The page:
I once rode across America on a Greyhound bus, from the laid-back city of Portland, through the deserts of Utah and back up through the Wild West to the industrial heartland of Chicago and Detroit, then onto Toronto and my Uncle’s spare bedroom for a week of recovery.
I learnt two things on that trip, all five days of it – firstly, spend as little time as possible in the bus station in Detroit in the middle of the night, and, secondly, it’s hard to eat well on a moving bus. We survived on a bag of fruit from a market in Portland and whatever we could pick up on the way, mainly fried chicken and Subway sandwiches. It really comes to something when ‘the healthy option’ is a Subway.
I knew then that this wasn’t the State of the Nation, that there was more to America’s food than I could see from the bus window. We’d seen as much in the wonderful markets of the Pacific Northwest, in Seattle, packed with glistening salmon and seafood, some of it in flight, and we saw more later on the East coast, in Boston, with its clam chowder and Italian food.
There’s more to American food than meets the eye. There also seems to me to be no such thing as ‘American’ food, rather an intoxicating concoctions of other cuisines, mixed and mingled together to create something that, when viewed as a whole instead of as component parts, becomes truly ‘American’.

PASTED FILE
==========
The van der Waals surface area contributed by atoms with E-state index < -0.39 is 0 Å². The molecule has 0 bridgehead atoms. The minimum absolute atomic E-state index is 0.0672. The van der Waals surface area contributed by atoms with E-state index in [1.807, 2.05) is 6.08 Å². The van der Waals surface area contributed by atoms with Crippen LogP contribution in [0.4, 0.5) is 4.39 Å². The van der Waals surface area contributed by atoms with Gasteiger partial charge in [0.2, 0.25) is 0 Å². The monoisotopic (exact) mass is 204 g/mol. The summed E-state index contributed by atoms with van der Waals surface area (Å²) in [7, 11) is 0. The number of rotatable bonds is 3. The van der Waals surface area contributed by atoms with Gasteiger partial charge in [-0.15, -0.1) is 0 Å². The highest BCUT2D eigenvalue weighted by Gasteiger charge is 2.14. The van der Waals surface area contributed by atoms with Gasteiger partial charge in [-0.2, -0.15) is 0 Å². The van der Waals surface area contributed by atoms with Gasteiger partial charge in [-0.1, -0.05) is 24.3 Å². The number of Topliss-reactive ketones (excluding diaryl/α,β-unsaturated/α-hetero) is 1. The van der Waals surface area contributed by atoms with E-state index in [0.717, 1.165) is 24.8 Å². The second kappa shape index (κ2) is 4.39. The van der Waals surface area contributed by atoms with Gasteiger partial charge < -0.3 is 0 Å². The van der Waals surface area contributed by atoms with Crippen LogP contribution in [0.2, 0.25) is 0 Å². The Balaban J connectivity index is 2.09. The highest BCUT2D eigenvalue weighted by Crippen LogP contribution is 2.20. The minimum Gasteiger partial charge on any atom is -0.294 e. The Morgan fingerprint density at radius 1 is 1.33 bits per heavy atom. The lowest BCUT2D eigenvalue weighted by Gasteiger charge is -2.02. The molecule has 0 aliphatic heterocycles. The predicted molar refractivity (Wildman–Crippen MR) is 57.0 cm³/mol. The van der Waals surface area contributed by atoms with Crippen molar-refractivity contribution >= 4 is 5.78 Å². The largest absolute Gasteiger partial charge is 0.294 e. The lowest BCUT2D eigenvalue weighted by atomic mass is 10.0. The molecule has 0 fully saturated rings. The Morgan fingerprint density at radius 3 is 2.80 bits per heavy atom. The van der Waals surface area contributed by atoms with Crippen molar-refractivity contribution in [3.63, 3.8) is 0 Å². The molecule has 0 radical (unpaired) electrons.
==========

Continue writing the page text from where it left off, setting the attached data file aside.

Colman Andrews’ book The Taste of America tackles this conundrum head on, describing two hundred and fifty foods that are thought of as quintessentially American. Colman presents a series of short and entertaining essays on ingredients and dishes, such as Graham crackers, pretzels, grits, watermelon, pastrami, hot dogs, bison, beef jerky, Copper River salmon, Dungenesse crab, key lime pie, and jelly beans. There are plenty more, and you might notice a theme in that many of the items considered aren’t ‘American’ at all, but all have found a home there, found a way into that great nation’s cuisine and culture.
And this is a book as much about American culture as it is about American food. The two cannot be split, and nor should they be. Colman writes of America with real affection and interest, basing his pages on observations and context … for The Taste of America, the reason why a food is important, why it has a place in the country’s consciousness and history is to do with the way that it reflects how people live and what’s important to them.
This isn’t a cookbook. There are no recipes here. Instead, it’s an encyclopedia of small things, a collection of the little things that make up the nature of the food that people eat, and form the basis of the culture of the country that they come from. There’s no better reflection of the diversity of this great nation than can be found in its cuisine, and Andrews captures this perfectly.
It’s an easy, accessible and entertaining volume, and one that I’ve dipped into often in the weeks I’ve had it, just quickly reading a page or two, a couple of anecdotes, or illustrations. It’s got a certain ‘Americana’ feel to it. It’s a superb book.